Special events – building prospective new supporters
December 10, 2012
Supporters of arts organizations commit support in a number of different ways:
Purchasing tickets/subscriptions and attending regular arts programs
Volunteer support to the organization’s activities and administration
Financial support through annual campaigns, special events, and special purpose campaigns
Prospective New Supporters
Maintaining current records and information about supporter’s can be complicated and requires both dedicated staff resources, and often access to donor management software. I’ve heard many a discussion about the benefits of special / gala events. The gross proceeds often are large, which is wonderful. The costs and time required to plan, organize and execute leave arts administrators questioning whether this is a cost effective way to raise funds for the organization. Michael Kaiser, head of the Kennedy Centre for the Arts in Washington, offers a non-financial perspective on the benefits of gala/special events that relates to attracting prospective new supporters to your organization.
Michael suggests that special events are excellent ways to create ‘prospecting opportunities’. Your current supporters purchase tickets or a table and bring their friends as guests. By attending the event as a guest, they become familiar with your organization and arts mission/programs. The host typically considers their guests to be people who are likely to support the organization. Following up with all guests is an easy way to attract new donations, subscribers or volunteers.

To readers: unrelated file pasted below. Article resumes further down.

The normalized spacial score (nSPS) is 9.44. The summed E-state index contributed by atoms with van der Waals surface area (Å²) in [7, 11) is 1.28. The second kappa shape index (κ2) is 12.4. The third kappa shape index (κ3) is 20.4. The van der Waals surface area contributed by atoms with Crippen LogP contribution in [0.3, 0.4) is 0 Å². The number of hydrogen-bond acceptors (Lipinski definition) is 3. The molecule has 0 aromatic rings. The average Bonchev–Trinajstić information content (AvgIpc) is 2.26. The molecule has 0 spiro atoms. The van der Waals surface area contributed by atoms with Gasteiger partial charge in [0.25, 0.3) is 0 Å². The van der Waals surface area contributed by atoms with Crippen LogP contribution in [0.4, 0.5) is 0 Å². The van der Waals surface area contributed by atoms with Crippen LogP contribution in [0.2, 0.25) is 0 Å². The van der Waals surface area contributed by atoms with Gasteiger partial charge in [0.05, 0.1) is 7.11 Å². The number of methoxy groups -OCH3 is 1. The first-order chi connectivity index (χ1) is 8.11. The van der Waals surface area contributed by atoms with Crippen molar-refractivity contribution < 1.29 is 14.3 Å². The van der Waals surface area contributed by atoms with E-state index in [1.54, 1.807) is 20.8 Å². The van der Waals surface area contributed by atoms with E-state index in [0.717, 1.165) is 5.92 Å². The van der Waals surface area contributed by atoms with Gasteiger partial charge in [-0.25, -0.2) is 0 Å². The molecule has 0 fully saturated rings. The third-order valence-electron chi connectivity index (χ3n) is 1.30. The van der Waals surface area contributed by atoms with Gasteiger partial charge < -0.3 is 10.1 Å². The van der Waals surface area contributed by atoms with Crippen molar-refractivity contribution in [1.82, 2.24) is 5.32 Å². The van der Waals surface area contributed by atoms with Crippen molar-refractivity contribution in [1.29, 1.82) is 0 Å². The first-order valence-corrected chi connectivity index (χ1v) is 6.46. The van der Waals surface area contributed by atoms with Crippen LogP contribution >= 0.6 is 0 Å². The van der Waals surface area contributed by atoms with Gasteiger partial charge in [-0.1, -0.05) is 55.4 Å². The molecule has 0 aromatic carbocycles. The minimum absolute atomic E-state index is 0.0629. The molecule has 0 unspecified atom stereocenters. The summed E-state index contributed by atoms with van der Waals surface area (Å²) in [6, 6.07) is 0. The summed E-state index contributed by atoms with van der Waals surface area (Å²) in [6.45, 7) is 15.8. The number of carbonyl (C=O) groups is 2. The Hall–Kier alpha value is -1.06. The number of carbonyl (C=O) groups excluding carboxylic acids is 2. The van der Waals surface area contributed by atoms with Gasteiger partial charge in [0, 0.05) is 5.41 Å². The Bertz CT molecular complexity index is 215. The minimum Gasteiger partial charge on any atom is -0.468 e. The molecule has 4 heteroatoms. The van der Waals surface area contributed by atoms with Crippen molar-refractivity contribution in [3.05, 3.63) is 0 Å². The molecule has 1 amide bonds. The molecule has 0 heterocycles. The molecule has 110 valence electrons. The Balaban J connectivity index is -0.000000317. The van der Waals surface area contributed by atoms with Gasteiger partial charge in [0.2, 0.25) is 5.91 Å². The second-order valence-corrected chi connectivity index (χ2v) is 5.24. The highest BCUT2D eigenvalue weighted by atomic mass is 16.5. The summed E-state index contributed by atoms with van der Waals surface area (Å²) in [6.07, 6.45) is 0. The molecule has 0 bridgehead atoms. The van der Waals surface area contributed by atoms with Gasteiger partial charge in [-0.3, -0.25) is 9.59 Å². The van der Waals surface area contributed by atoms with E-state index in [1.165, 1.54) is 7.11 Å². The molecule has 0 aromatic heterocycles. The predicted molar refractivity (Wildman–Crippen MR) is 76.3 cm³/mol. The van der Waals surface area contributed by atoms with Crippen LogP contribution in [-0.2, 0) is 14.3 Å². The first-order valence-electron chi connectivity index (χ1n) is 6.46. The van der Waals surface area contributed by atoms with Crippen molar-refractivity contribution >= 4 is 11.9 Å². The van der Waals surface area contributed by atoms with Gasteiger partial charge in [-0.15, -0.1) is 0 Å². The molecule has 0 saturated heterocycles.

LYBNTY's and SYBNT's
Our experience tells us that donors who already give to an organization are the easiest group to raise gifts and donations from. The Kennedy Centre characterizes these donors as “LYBNTY” – someone who gave Last Year But Not This Year”. Their donation is recent and you can reasonably expect that they will support you again. Donors who fall into this category can become a primary list of prospects to attend your next special event. It is a much more fertile group than the “SYBNTYS” – Some Year But Not This Year.
Tracking your donors and their frequency of support is an effective tool to where you place your resources. We can’t reach out personally to every donor or prospective donor. A simple tactic of reaching out to your organization’s ‘LYBNTS’, can save time and result in positive results for your organization.
Considerations for Creating Capital and Endowed Funds
October 31, 2012